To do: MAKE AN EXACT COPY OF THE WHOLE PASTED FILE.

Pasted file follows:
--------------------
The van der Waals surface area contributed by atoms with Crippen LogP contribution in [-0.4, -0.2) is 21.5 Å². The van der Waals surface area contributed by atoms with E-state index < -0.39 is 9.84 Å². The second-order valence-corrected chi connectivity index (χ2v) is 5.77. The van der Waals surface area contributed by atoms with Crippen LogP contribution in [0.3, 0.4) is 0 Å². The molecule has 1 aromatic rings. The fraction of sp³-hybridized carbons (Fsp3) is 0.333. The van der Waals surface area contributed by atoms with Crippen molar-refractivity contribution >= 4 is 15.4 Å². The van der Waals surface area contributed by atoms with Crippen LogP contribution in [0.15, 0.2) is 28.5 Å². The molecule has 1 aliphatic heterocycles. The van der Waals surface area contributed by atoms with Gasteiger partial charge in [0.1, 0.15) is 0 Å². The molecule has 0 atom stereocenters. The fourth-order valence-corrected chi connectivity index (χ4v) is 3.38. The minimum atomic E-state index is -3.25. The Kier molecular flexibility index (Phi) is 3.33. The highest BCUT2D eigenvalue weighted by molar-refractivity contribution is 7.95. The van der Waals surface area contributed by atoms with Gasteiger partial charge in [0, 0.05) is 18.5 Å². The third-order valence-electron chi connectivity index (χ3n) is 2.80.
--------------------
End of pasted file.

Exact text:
The van der Waals surface area contributed by atoms with Crippen LogP contribution in [-0.4, -0.2) is 21.5 Å². The van der Waals surface area contributed by atoms with E-state index < -0.39 is 9.84 Å². The second-order valence-corrected chi connectivity index (χ2v) is 5.77. The van der Waals surface area contributed by atoms with Crippen LogP contribution in [0.3, 0.4) is 0 Å². The molecule has 1 aromatic rings. The fraction of sp³-hybridized carbons (Fsp3) is 0.333. The van der Waals surface area contributed by atoms with Crippen molar-refractivity contribution >= 4 is 15.4 Å². The van der Waals surface area contributed by atoms with Crippen LogP contribution in [0.15, 0.2) is 28.5 Å². The molecule has 1 aliphatic heterocycles. The van der Waals surface area contributed by atoms with Gasteiger partial charge in [0.1, 0.15) is 0 Å². The molecule has 0 atom stereocenters. The fourth-order valence-corrected chi connectivity index (χ4v) is 3.38. The minimum atomic E-state index is -3.25. The Kier molecular flexibility index (Phi) is 3.33. The highest BCUT2D eigenvalue weighted by molar-refractivity contribution is 7.95. The van der Waals surface area contributed by atoms with Gasteiger partial charge in [0, 0.05) is 18.5 Å². The third-order valence-electron chi connectivity index (χ3n) is 2.80.